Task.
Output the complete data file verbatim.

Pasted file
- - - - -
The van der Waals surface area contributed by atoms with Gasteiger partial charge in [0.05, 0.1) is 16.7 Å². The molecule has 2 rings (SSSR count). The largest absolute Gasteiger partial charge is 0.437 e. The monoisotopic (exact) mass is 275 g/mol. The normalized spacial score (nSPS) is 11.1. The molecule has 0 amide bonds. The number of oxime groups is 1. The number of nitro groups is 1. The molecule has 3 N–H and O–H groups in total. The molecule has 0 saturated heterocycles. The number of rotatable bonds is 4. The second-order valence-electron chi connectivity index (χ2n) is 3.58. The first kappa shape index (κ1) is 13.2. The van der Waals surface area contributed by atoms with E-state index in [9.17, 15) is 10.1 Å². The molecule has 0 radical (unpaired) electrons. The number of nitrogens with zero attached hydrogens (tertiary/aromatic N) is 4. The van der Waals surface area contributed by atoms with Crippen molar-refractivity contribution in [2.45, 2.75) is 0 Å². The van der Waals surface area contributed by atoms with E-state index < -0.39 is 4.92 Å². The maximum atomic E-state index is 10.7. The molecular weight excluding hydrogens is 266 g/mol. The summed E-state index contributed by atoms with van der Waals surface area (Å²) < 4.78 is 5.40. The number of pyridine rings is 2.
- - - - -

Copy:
The van der Waals surface area contributed by atoms with Gasteiger partial charge in [0.05, 0.1) is 16.7 Å². The molecule has 2 rings (SSSR count). The largest absolute Gasteiger partial charge is 0.437 e. The monoisotopic (exact) mass is 275 g/mol. The normalized spacial score (nSPS) is 11.1. The molecule has 0 amide bonds. The number of oxime groups is 1. The number of nitro groups is 1. The molecule has 3 N–H and O–H groups in total. The molecule has 0 saturated heterocycles. The number of rotatable bonds is 4. The second-order valence-electron chi connectivity index (χ2n) is 3.58. The first kappa shape index (κ1) is 13.2. The van der Waals surface area contributed by atoms with E-state index in [9.17, 15) is 10.1 Å². The molecule has 0 radical (unpaired) electrons. The number of nitrogens with zero attached hydrogens (tertiary/aromatic N) is 4. The van der Waals surface area contributed by atoms with Crippen molar-refractivity contribution in [2.45, 2.75) is 0 Å². The van der Waals surface area contributed by atoms with E-state index < -0.39 is 4.92 Å². The maximum atomic E-state index is 10.7. The molecular weight excluding hydrogens is 266 g/mol. The summed E-state index contributed by atoms with van der Waals surface area (Å²) < 4.78 is 5.40. The number of pyridine rings is 2.